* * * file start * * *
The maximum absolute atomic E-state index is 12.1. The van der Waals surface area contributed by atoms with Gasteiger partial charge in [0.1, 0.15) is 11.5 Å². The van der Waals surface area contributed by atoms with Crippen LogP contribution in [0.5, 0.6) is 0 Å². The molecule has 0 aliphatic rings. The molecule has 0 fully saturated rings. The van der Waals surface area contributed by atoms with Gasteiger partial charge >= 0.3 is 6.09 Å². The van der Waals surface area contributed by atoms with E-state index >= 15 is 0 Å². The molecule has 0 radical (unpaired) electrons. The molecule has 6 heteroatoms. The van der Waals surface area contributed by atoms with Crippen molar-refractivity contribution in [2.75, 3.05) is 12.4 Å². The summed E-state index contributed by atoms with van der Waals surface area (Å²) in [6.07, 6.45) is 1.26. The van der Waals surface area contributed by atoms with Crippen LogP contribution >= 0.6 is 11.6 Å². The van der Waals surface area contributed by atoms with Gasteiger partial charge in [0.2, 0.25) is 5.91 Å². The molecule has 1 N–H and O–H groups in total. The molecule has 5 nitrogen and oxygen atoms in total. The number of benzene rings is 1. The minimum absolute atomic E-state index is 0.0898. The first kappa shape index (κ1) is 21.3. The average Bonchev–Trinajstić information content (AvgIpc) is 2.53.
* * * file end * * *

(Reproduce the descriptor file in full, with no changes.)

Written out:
The maximum absolute atomic E-state index is 12.1. The van der Waals surface area contributed by atoms with Gasteiger partial charge in [0.1, 0.15) is 11.5 Å². The van der Waals surface area contributed by atoms with Crippen LogP contribution in [0.5, 0.6) is 0 Å². The molecule has 0 aliphatic rings. The molecule has 0 fully saturated rings. The van der Waals surface area contributed by atoms with Gasteiger partial charge >= 0.3 is 6.09 Å². The van der Waals surface area contributed by atoms with E-state index >= 15 is 0 Å². The molecule has 0 radical (unpaired) electrons. The molecule has 6 heteroatoms. The van der Waals surface area contributed by atoms with Crippen molar-refractivity contribution in [2.75, 3.05) is 12.4 Å². The summed E-state index contributed by atoms with van der Waals surface area (Å²) in [6.07, 6.45) is 1.26. The van der Waals surface area contributed by atoms with Crippen LogP contribution >= 0.6 is 11.6 Å². The van der Waals surface area contributed by atoms with Gasteiger partial charge in [0.2, 0.25) is 5.91 Å². The molecule has 1 N–H and O–H groups in total. The molecule has 5 nitrogen and oxygen atoms in total. The number of benzene rings is 1. The minimum absolute atomic E-state index is 0.0898. The first kappa shape index (κ1) is 21.3. The average Bonchev–Trinajstić information content (AvgIpc) is 2.53.